When I read the article, Are We Raising Persecution Ready Kids? I remembered with a shudder, how much of my own evangelical upbringing was gearing me up to be “persecution ready.”
The piece began with a story of a boy being tortured to death for his faith, while his mother watched him die, urging him to stay true to his path of unflinching loyalty. The rest of the article lamented how lukewarm Christian parents have become in raising children, sidelining our faith and producing children who would be incapable of enduring a persecuted life.
As a kid, I learned in Bible Study the words of the great missionary martyr, Jim Elliott, “He is no fool who gives what he cannot keep to gain what he cannot lose.” I devoured popular Christian novelist Francine River’s fiction and imagined how I would respond if I were the protagonist in her stories: a slave girl named Hadassah who was thrown into a lion’s den for her faith. (Don’t worry, despite having her appearance marred by the lions, a handsome aristocrat falls madly in love with her and conveniently converts so they can be equally yoked.)
The wider cultural narrative of American evangelicalism’s persecution complex is problematic in its co-opting and cheapening of the real suffering of persecuted people worldwide and historically. It enables Christians to participate in oppression of others while crying foul, and results in a dysfunctional marriage of violence and faith.
But for the purposes of Unfundamentlaist Parenting, raising persecution ready kids is detrimental to healthy development in adolescence and beyond in three ways:
1. Warped View of Reality.
A direct consequence of persecution-ready child-rearing is the child internalizing a fear that the world is somehow out to get us. Although it is true the world isn’t always safe, and that sometimes standing up for what is right will cost us, the extent to which children are fed the persecution narrative is exaggerated and leads to a warped view of reality. We want our children to have clear eyes to discern which fears are actually warranted and to make a fair assessment of what the world is like.
More importantly, we want to encourage a love of exploration, and a willingness to take certain risks to live into the world. A persecution complex compels kids to eye the world with suspicion and sets it up as a place to be feared, instead of a place to both revere and delight in.
Alan Noble in this Atlantic piece diagnoses the problem with the persecution narrative in Christian culture as “fetishizing suffering.” After the tragic school shooting in Columbine, in which one of the victims were allegedly asked to deny Christ before being shot to death, many teenagers aspired to be a martyr. The reason is that they staked their spiritual identity in how much they could suffer for the cause of Christ. This led to both fantasizing about martyrdom as well as falsely interpreting every infraction that’s a normal part of teen lives as persecution.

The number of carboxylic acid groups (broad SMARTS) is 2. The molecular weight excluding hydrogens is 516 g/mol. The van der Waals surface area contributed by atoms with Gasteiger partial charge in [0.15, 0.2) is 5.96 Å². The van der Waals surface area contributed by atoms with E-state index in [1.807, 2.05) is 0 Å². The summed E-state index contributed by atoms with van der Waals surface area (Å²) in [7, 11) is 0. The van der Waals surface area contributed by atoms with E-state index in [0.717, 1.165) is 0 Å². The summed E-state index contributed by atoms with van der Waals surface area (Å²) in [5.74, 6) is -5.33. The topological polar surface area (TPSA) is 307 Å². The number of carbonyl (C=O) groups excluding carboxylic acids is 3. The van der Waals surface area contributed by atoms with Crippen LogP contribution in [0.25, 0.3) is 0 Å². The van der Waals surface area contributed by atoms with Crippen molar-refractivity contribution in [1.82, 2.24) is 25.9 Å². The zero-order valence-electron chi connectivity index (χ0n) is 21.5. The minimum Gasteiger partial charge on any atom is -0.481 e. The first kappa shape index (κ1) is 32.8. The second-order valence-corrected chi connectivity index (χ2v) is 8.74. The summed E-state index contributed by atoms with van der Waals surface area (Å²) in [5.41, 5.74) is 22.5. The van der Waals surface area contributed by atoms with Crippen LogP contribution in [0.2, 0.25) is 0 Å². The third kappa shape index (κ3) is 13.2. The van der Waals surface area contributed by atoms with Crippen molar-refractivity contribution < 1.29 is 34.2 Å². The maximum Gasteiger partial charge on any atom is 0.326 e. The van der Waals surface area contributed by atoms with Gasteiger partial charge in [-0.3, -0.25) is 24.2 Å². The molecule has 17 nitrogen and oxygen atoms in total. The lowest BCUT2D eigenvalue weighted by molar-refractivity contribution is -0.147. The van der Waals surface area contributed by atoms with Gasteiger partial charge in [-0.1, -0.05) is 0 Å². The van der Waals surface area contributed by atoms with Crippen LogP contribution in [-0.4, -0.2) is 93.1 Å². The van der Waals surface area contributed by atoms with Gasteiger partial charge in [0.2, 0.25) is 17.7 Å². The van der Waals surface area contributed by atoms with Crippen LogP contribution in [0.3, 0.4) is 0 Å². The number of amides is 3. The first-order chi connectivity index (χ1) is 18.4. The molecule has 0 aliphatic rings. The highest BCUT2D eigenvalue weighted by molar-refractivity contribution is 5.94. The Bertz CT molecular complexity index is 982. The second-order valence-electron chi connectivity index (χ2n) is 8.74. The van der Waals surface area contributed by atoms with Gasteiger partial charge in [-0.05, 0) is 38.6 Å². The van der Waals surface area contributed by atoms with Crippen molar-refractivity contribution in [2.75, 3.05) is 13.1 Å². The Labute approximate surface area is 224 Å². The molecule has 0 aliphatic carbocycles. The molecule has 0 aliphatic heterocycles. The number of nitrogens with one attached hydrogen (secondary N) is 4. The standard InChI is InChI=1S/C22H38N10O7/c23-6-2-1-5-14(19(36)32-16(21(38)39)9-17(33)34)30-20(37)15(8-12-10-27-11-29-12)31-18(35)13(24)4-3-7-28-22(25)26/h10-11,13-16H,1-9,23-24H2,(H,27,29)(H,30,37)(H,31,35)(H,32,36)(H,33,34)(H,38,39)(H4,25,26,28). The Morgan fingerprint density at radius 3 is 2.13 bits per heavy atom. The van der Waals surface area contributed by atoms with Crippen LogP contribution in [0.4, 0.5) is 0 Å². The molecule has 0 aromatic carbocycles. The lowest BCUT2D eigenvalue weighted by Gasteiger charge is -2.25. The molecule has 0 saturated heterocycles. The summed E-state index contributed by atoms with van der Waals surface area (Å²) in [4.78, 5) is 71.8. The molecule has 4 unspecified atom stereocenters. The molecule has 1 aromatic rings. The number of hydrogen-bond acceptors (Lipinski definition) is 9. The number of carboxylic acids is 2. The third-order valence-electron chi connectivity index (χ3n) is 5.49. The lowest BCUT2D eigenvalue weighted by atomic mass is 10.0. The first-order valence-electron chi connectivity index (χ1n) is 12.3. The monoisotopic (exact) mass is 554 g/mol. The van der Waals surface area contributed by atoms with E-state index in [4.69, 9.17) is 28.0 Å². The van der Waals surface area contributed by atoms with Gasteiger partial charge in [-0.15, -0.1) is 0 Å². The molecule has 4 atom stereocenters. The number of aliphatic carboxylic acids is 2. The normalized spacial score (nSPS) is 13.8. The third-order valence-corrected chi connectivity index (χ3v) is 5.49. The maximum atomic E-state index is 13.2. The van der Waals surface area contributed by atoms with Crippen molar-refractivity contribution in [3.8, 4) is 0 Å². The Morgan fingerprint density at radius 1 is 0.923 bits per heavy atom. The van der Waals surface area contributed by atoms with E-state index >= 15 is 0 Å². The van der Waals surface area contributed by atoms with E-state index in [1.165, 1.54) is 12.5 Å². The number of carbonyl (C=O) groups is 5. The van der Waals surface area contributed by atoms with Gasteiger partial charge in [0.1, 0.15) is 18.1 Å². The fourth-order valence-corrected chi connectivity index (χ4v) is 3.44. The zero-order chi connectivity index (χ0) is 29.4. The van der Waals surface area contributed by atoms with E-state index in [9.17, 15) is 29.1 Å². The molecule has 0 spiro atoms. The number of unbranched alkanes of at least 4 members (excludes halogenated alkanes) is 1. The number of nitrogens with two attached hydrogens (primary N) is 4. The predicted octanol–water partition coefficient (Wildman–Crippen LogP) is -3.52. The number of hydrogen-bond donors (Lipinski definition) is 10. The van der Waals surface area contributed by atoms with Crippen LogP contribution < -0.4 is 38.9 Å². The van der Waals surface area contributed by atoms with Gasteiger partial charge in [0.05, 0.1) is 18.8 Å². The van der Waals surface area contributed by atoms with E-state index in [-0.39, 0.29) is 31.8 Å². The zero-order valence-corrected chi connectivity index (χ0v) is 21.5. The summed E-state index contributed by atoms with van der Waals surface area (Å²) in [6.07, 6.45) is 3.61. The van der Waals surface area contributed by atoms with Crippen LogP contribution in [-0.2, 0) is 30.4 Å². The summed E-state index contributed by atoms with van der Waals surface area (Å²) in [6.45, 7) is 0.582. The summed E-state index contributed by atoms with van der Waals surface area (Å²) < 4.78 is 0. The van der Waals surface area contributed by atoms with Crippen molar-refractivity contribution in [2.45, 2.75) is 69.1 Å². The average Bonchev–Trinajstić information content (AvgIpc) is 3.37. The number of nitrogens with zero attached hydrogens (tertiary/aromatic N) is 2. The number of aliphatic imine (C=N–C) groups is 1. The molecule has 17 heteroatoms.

How many of us parents cast an ultimatum on our kids and ask them if they would sacrifice their lives to save us, should the extremely unlikely scenario occur? And then rate their answer as a measure of their love for us? We would make for sick, sadistic parents if we do! God’s love for the children is similarly reciprocal and does not guilt trip. We want to ground our children’s spiritual identity in the rich soil of God’s love, not internalizing victimhood as a mark of their faith.
3. Warped Sense of Mission.
When you encounter pushback in your dialogue with others in the world, and interpret that through the persecution grid, you lose the ability to self-reflect, interrogate, and learn how to earn your right to be heard. We want our teens to lean into their passions and bring their vigorous energy into their causes. But if they are radicalized by an obsession to become “sold out” for Jesus, it warps their sense of mission by creating large blind spots. They can never be wrong—they can only be right, or persecuted for being right.
In addition, when extreme suffering, or sensational martyrdom becomes the only acceptable mission, our teens aren’t rewarded for the exceptional work they do through the ordinary moments of their lives. In our modern age of viral videos, we must remind teens that you don’t have to go viral to be living a faithful story. Everyday acts of kindness, every moment of building character, every opportunity for learning, growing, making mistakes and overcoming struggle that takes place in a teenager’s life is significant.
Dear Christian parents, we do not need to raise “persecution-ready” kids. We just need to raise ordinary kids who have a strong self identity rooted in love, a thirst for truth in the way they view the world, and who slowly but surely venture out into our beautiful and terrible world with a steady sense of purpose.
The sum of the meaning of our children’s lives comes not from how they will die, but how they live. What joy it is we get to walk this hero’s journey alongside them.
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